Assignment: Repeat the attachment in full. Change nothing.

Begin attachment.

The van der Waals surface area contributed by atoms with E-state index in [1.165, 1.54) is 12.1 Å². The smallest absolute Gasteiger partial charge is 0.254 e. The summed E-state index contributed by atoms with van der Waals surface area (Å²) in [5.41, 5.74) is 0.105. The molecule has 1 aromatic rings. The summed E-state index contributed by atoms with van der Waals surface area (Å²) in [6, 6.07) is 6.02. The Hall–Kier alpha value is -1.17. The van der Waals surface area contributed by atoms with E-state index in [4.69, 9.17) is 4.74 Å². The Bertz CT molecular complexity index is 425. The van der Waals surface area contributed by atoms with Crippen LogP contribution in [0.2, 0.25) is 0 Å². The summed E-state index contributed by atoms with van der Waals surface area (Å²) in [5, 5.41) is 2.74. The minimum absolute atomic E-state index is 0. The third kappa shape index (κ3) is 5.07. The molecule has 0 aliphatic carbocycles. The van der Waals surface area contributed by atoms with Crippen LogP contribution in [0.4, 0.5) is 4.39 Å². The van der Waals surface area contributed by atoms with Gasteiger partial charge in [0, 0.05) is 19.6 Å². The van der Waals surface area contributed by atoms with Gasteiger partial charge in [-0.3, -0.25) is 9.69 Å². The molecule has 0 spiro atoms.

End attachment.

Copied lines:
The van der Waals surface area contributed by atoms with E-state index in [1.165, 1.54) is 12.1 Å². The smallest absolute Gasteiger partial charge is 0.254 e. The summed E-state index contributed by atoms with van der Waals surface area (Å²) in [5.41, 5.74) is 0.105. The molecule has 1 aromatic rings. The summed E-state index contributed by atoms with van der Waals surface area (Å²) in [6, 6.07) is 6.02. The Hall–Kier alpha value is -1.17. The van der Waals surface area contributed by atoms with E-state index in [4.69, 9.17) is 4.74 Å². The Bertz CT molecular complexity index is 425. The van der Waals surface area contributed by atoms with Crippen LogP contribution in [0.2, 0.25) is 0 Å². The summed E-state index contributed by atoms with van der Waals surface area (Å²) in [5, 5.41) is 2.74. The minimum absolute atomic E-state index is 0. The third kappa shape index (κ3) is 5.07. The molecule has 0 aliphatic carbocycles. The van der Waals surface area contributed by atoms with Crippen LogP contribution in [0.4, 0.5) is 4.39 Å². The van der Waals surface area contributed by atoms with Gasteiger partial charge in [0, 0.05) is 19.6 Å². The van der Waals surface area contributed by atoms with Gasteiger partial charge in [-0.3, -0.25) is 9.69 Å². The molecule has 0 spiro atoms.